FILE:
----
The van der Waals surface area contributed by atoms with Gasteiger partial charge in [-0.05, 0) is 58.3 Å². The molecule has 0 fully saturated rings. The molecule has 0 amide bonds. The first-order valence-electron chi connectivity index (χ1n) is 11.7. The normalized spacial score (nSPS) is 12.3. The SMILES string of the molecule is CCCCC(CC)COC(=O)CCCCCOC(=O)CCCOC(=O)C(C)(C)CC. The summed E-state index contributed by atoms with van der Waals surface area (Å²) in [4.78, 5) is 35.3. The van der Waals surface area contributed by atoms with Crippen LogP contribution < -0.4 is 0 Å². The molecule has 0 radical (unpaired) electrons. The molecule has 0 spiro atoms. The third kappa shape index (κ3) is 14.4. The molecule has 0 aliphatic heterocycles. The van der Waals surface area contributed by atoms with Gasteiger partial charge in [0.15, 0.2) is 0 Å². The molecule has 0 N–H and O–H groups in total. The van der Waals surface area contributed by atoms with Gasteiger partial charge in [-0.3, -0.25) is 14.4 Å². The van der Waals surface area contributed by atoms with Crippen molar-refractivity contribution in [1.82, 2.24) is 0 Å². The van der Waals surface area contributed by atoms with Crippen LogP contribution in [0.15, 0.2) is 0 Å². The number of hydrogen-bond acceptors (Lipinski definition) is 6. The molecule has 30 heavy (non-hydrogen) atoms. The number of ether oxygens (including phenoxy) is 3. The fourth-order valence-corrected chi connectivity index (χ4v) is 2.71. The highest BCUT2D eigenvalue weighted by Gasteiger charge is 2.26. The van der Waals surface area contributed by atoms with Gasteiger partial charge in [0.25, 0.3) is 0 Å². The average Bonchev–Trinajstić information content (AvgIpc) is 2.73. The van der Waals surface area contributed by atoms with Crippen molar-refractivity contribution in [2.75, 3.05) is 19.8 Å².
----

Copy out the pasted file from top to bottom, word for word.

The van der Waals surface area contributed by atoms with Gasteiger partial charge in [-0.05, 0) is 58.3 Å². The molecule has 0 fully saturated rings. The molecule has 0 amide bonds. The first-order valence-electron chi connectivity index (χ1n) is 11.7. The normalized spacial score (nSPS) is 12.3. The SMILES string of the molecule is CCCCC(CC)COC(=O)CCCCCOC(=O)CCCOC(=O)C(C)(C)CC. The summed E-state index contributed by atoms with van der Waals surface area (Å²) in [4.78, 5) is 35.3. The van der Waals surface area contributed by atoms with Crippen LogP contribution < -0.4 is 0 Å². The molecule has 0 radical (unpaired) electrons. The molecule has 0 spiro atoms. The third kappa shape index (κ3) is 14.4. The molecule has 0 aliphatic heterocycles. The van der Waals surface area contributed by atoms with Gasteiger partial charge in [0.15, 0.2) is 0 Å². The molecule has 0 N–H and O–H groups in total. The van der Waals surface area contributed by atoms with Gasteiger partial charge in [-0.3, -0.25) is 14.4 Å². The van der Waals surface area contributed by atoms with Crippen molar-refractivity contribution in [1.82, 2.24) is 0 Å². The van der Waals surface area contributed by atoms with Crippen LogP contribution in [0.15, 0.2) is 0 Å². The number of hydrogen-bond acceptors (Lipinski definition) is 6. The molecule has 30 heavy (non-hydrogen) atoms. The number of ether oxygens (including phenoxy) is 3. The fourth-order valence-corrected chi connectivity index (χ4v) is 2.71. The highest BCUT2D eigenvalue weighted by Gasteiger charge is 2.26. The van der Waals surface area contributed by atoms with Gasteiger partial charge in [0.25, 0.3) is 0 Å². The average Bonchev–Trinajstić information content (AvgIpc) is 2.73. The van der Waals surface area contributed by atoms with Crippen molar-refractivity contribution in [2.75, 3.05) is 19.8 Å².